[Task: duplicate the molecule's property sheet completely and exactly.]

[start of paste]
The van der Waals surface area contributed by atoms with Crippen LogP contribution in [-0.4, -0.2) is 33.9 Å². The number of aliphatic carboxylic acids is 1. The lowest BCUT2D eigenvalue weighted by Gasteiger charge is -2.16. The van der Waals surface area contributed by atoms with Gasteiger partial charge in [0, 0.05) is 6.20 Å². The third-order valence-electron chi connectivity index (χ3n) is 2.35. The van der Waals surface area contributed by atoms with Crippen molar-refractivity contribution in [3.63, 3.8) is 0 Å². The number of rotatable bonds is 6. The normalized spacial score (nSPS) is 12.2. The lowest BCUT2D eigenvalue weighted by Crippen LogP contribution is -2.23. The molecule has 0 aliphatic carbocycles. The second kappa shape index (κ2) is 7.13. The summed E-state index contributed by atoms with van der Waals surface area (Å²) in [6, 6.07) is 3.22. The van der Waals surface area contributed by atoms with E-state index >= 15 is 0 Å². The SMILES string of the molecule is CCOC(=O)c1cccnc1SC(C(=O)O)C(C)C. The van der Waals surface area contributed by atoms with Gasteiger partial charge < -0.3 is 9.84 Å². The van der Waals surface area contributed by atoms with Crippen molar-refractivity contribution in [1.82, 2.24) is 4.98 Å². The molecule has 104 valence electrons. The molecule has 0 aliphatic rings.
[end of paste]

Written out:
The van der Waals surface area contributed by atoms with Crippen LogP contribution in [-0.4, -0.2) is 33.9 Å². The number of aliphatic carboxylic acids is 1. The lowest BCUT2D eigenvalue weighted by Gasteiger charge is -2.16. The van der Waals surface area contributed by atoms with Gasteiger partial charge in [0, 0.05) is 6.20 Å². The third-order valence-electron chi connectivity index (χ3n) is 2.35. The van der Waals surface area contributed by atoms with Crippen molar-refractivity contribution in [3.63, 3.8) is 0 Å². The number of rotatable bonds is 6. The normalized spacial score (nSPS) is 12.2. The lowest BCUT2D eigenvalue weighted by Crippen LogP contribution is -2.23. The molecule has 0 aliphatic carbocycles. The second kappa shape index (κ2) is 7.13. The summed E-state index contributed by atoms with van der Waals surface area (Å²) in [6, 6.07) is 3.22. The van der Waals surface area contributed by atoms with E-state index >= 15 is 0 Å². The SMILES string of the molecule is CCOC(=O)c1cccnc1SC(C(=O)O)C(C)C. The van der Waals surface area contributed by atoms with Gasteiger partial charge < -0.3 is 9.84 Å². The van der Waals surface area contributed by atoms with Crippen molar-refractivity contribution in [1.82, 2.24) is 4.98 Å². The molecule has 104 valence electrons. The molecule has 0 aliphatic rings.